Reduction in N-methyl-D-aspartate Receptor-mediated Cell Death in Hippocampal Neurons by Glucose Reduction Preconditioning

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Repeated episodes of reduced glucose availability can precondition the brain against damage caused by severe hypoglycemia. Because N-methyl-D-aspartate (NMDA) receptor activation may contribute to neuronal loss in the hippocampus following glucose deprivation, we tested the hypothesis that preconditioning with reduced glucose decreased NMDA receptor-mediated cell death in hippocampal neurons.


Hippocampal slice cultures from 7-day old rats were used to study glucose reduction preconditioning and N-methyl-D-aspartate receptor (NMDAR)-mediated cell death. Preconditioning involved reductions in glucose to the following levels: 0.1 mM, 0.5, or 1.0 mM for 30 minutes, 60 minutes, or 90 minutes on 3 consecutive days. Cell death following 1-hour total glucose deprivation was measured with a vital dye technique (SYTOX fluorescence). As an index of NMDAR activity, cell death following application of 1 mM NMDA, was also measured.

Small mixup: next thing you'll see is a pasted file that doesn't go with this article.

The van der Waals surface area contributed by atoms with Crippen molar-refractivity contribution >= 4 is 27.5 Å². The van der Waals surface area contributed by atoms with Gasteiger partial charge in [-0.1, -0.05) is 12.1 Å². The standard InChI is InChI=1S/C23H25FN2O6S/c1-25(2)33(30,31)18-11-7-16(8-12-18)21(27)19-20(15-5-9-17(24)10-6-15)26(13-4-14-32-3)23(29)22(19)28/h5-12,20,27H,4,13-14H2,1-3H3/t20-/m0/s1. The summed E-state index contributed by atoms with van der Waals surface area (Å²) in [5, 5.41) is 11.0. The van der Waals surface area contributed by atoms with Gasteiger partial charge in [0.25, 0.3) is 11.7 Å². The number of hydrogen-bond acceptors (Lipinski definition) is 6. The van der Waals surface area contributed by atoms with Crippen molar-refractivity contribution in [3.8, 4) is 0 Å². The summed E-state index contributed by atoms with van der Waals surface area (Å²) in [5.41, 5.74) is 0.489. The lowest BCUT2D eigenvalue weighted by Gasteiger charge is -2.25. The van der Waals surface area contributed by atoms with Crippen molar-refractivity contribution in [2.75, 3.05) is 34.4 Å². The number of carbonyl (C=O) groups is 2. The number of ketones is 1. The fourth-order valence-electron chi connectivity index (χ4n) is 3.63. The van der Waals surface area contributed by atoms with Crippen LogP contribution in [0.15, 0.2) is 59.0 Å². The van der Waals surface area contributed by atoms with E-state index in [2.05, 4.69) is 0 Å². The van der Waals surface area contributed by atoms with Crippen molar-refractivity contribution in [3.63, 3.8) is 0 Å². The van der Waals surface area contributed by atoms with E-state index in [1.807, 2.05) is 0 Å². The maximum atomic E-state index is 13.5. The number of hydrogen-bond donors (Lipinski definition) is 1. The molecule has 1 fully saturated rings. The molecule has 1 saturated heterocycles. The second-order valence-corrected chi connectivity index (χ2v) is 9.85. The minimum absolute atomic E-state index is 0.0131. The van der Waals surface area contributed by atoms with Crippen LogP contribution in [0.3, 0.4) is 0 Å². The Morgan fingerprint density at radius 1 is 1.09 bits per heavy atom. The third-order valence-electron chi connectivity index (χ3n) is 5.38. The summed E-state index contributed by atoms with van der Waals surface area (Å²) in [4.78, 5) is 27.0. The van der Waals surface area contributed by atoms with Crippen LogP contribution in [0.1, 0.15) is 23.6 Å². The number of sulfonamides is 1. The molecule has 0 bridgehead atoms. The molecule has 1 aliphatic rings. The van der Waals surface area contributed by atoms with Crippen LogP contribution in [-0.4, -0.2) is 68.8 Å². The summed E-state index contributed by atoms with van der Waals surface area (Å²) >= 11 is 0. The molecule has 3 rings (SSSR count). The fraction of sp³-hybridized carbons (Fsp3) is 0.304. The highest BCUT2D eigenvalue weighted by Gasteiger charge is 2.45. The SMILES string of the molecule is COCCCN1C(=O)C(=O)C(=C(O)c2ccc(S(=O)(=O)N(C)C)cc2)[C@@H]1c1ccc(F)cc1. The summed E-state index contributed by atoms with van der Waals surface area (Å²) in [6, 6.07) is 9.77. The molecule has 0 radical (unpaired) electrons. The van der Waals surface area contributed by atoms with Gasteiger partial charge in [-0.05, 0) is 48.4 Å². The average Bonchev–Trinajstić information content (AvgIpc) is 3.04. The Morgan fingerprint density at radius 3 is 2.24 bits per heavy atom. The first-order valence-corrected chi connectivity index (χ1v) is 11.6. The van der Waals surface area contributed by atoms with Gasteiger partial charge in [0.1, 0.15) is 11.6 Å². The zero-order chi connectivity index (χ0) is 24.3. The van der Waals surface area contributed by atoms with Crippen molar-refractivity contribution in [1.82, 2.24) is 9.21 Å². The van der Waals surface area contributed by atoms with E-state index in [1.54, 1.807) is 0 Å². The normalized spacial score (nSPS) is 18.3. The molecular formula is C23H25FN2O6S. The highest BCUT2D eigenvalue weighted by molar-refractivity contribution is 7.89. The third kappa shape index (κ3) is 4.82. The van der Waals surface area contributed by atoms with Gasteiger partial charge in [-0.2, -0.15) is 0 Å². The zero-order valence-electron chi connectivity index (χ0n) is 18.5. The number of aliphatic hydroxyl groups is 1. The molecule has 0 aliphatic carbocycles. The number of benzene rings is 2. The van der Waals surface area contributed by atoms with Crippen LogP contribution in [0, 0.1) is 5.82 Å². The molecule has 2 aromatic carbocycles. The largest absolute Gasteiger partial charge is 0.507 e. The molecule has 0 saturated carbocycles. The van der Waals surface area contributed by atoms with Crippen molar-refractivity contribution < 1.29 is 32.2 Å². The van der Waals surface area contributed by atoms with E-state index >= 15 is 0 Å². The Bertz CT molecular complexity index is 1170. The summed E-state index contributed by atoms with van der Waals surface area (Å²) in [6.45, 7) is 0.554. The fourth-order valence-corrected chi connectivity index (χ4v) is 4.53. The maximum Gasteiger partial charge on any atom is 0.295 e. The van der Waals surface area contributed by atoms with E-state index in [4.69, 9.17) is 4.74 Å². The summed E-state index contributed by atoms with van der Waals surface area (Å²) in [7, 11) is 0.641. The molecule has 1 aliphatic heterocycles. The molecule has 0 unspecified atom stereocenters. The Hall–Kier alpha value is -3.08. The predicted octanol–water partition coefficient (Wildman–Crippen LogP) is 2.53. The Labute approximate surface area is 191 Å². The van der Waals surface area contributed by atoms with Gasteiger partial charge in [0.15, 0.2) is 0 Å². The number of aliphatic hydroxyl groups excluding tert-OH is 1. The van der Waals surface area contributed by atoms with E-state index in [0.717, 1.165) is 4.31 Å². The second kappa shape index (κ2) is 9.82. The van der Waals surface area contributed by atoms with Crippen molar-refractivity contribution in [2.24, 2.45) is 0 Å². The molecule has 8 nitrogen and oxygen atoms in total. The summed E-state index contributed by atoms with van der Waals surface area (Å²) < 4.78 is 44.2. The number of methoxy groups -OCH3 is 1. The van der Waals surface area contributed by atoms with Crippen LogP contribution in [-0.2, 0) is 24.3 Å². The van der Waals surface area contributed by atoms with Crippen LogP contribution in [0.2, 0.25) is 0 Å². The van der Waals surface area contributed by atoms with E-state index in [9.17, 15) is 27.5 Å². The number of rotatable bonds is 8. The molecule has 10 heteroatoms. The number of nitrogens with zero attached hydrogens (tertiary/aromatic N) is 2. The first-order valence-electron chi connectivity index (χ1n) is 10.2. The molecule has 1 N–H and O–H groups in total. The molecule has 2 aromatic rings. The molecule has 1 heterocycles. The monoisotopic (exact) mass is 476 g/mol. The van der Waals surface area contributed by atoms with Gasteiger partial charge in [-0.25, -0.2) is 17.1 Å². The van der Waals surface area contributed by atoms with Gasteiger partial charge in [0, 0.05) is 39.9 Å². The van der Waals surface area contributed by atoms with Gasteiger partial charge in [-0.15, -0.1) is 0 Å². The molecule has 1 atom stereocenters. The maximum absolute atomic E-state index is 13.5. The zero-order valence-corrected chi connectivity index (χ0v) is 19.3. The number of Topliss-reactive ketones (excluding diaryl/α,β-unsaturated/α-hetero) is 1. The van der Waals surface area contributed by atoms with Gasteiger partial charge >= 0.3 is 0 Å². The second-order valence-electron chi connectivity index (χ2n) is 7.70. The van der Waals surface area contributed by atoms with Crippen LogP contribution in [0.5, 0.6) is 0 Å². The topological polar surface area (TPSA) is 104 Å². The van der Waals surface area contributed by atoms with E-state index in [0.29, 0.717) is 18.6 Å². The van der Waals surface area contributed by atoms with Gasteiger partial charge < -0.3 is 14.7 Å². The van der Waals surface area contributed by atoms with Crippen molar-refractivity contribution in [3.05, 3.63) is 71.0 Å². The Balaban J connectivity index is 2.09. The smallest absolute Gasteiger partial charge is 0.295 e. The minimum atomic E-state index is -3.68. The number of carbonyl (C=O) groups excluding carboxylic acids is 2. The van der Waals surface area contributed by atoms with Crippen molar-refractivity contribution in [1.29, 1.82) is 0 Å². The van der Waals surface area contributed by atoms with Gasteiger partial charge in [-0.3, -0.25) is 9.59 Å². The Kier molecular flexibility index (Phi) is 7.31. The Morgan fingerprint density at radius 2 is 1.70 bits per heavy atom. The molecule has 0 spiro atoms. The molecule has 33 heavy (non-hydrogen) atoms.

A preconditioning protocol of 30 minutes of 0.1 mM glucose per day for 3 days reduced cell death following 1-hour total glucose by 65% to 70%, depending on cellular region. No reduction in NMDAR-mediated cell death was seen following any of the preconditioning treatments. However, when NMDAR-mediated cell death was assessed following preconditioning combined with subsequent total glucose deprivation, cell death was reduced in the cultures that had been preconditioned with 0.1 mM glucose for 30 minutes×3 days.


We found that that glucose reduction preconditioning protects hippocampal neurons against severe glucose deprivation-induced neuronal damage. This preconditioning was not associated with reductions in NMDAR-mediated cell death except when the preconditioning was combined with an additional exposure to a period of total glucose deprivation.

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